Peru is a unitary, representative, decentralized, presidential republic with a multiparty system. The government is structured according to the principle of separation of powers, these are the executive power, the legislative power and the judicial power. In addition, the Constitution establishes ten organizations known as “constitutionally autonomous”, with specific functions that are independent of the three branches of government. These bodies are: The Constitutional Court, the Public Prosecutor’s Office, the Ombudsman’s Office, the Office of the Comptroller General of the Republic, the National Council of Magistrates, the Super intendency of Banking, Insurance and Pension Funds, the National Elections Board, the National Electoral Processes, the National Registry of Identification and Civil Status and the Central Reserve Bank. The Peruvian government is directly elected, the vote is mandatory for all citizens between 18 and 70 years.
According to the current constitution, the President of the Republic is the head of state and the head of government, is elected every five years and cannot serve consecutive terms The President appoints the Council of Ministers, which is composed of the heads of the sectoral portfolios, and by a President of the Council, who may occupy a sectoral portfolio or only serve in the presidential office.
The President of the Republic is the head of the executive power, and does not share this prerogative with the President of the Council of Ministers or any other authority. The President has no political responsibility over his government decisions. In the Head of State resides exclusively the national defense, carried out by the Armed Forces. To coordinate its actions, the country is subdivided into twenty-four departments and a constitutional province. The current head of state and government is Martín Vizcarra Cornejo.
The Council of Ministers is the body responsible for the direction and management of public services of the State, chaired by the President of the Council of Ministers, a position appointed by the President of the Republic and is made up of each of the Ministers of State , who are in charge of the sectoral government portfolios. The President of the Council of Ministers may or may not have a portfolio under his charge and its fundamental function is to endorse the acts of the other ministers and represent the Council of Ministers in front of the Congress. In addition, he is the official spokesman of the government in front of society.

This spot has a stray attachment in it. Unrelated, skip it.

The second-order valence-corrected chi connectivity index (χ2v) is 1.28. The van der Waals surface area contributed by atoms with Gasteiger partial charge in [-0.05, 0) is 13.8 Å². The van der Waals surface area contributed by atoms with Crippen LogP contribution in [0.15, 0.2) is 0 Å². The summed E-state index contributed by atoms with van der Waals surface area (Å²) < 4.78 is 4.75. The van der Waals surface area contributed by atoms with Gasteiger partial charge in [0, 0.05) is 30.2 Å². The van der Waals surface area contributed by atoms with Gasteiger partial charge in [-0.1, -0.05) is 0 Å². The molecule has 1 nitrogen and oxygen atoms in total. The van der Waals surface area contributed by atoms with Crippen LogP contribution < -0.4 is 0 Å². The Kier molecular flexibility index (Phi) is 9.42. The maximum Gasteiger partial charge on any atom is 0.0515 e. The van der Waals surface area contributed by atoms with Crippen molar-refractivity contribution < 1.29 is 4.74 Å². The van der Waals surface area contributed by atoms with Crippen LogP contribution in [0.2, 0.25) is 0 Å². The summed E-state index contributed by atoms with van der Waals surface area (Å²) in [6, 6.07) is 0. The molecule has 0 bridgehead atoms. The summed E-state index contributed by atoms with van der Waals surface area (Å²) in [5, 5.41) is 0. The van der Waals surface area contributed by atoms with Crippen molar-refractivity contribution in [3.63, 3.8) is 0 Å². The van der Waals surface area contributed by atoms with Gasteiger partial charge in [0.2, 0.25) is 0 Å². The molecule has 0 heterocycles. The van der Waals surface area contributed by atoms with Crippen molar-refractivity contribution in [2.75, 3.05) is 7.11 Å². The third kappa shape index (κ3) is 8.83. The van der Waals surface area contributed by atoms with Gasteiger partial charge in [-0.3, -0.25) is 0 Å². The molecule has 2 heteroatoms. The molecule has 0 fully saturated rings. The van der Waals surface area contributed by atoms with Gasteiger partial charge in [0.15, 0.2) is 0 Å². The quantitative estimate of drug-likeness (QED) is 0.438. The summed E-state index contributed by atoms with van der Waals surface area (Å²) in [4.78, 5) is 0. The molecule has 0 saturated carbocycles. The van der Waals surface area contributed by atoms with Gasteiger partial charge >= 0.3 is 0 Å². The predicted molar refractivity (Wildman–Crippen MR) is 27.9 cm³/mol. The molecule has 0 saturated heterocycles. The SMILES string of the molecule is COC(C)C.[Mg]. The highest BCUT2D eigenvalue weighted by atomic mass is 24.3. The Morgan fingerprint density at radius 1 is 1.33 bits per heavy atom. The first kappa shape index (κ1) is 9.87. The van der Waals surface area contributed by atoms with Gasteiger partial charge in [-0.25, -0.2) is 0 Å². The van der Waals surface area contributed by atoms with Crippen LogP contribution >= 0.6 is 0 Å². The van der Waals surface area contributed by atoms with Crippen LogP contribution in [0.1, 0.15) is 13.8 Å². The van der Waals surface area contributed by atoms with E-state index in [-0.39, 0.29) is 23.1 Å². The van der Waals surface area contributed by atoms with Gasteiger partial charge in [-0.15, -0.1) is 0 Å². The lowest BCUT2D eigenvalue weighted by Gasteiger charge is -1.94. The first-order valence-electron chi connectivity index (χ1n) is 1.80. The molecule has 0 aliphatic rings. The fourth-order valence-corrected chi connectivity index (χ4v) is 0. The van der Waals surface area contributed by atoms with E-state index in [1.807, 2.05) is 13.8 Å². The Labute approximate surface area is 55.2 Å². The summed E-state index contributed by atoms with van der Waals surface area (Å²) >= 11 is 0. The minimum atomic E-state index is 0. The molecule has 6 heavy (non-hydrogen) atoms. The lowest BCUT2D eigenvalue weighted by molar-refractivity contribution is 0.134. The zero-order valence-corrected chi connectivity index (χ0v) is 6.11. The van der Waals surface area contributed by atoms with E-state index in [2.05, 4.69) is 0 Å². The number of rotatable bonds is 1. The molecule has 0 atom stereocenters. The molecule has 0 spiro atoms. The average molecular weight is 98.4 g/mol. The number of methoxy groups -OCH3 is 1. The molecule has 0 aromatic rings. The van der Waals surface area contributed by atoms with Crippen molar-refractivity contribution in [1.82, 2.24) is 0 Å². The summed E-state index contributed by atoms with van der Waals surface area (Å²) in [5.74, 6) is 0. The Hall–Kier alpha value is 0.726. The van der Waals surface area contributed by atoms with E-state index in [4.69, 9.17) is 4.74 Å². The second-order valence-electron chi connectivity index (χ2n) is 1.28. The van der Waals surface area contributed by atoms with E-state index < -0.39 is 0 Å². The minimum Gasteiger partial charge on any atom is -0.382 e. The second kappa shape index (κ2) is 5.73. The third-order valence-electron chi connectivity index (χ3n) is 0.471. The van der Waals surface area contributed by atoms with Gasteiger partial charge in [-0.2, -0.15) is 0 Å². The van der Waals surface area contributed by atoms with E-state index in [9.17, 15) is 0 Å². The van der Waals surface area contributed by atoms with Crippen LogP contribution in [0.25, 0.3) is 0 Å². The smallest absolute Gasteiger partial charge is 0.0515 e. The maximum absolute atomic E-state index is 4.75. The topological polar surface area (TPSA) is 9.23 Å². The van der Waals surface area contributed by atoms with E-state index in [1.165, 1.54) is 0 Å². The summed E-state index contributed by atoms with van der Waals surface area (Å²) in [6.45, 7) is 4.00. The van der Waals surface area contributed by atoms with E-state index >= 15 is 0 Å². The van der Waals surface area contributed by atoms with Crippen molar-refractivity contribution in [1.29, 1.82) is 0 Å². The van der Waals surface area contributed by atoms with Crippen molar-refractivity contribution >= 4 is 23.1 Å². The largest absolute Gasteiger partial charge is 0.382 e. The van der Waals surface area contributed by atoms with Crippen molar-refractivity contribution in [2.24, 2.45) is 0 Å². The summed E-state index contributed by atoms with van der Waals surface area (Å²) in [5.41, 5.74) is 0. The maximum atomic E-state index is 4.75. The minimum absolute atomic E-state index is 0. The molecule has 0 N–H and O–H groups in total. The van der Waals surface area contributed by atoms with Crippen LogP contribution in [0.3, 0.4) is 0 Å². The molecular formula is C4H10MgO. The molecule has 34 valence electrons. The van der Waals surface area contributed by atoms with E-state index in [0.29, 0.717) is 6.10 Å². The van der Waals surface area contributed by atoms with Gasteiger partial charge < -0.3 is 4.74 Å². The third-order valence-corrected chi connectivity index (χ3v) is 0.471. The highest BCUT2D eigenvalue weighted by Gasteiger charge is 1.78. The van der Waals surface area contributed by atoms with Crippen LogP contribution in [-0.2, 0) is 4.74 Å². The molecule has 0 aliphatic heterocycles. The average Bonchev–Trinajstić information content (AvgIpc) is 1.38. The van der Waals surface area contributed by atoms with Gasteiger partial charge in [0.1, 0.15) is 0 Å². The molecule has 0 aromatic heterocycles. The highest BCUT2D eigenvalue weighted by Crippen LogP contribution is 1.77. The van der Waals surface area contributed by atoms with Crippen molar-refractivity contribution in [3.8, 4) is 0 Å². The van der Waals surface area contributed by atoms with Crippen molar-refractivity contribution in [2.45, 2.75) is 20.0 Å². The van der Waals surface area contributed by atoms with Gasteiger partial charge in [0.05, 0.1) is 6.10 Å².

In the country, the position of President of the Council of Ministers is often referred to colloquially as “Prime Minister” or “Premier”, in an indistinct manner, although their functions differ clearly from those of a prime minister, since he has no political decision-making capacity in the absence of the approval of the President of the Republic The sessions of the Council of Ministers are also chaired by the President of the Republic. Ministers of State have political responsibility for their government decisions, while the President of the Council of Ministers has responsibility for each of the decisions of the entire ministerial cabinet. The current President of the Council of Ministers is César Villanueva.
The legislative power of the Peruvian state resides in the Congress of the Republic, which is unicameral and consists of 130 members elected for a term of five years. The bills can be proposed by the executive or legislative power; they become law after being approved by Congress and promulgated by the President.
Currently, the Congress is composed of Fuerza Popular, Peruvians Por el Kambio, Frente Amplio, Nuevo Peru, Alliance for Progress, Popular Action, Aprista Party and the Non-Grouped. The power to interpret the Constitution in specific matters resides in the Constitutional Court, which is composed of seven members elected by the Congress of the Republic for a period of five years too. The current President of the Congress of the Republic is Daniel Salaverry.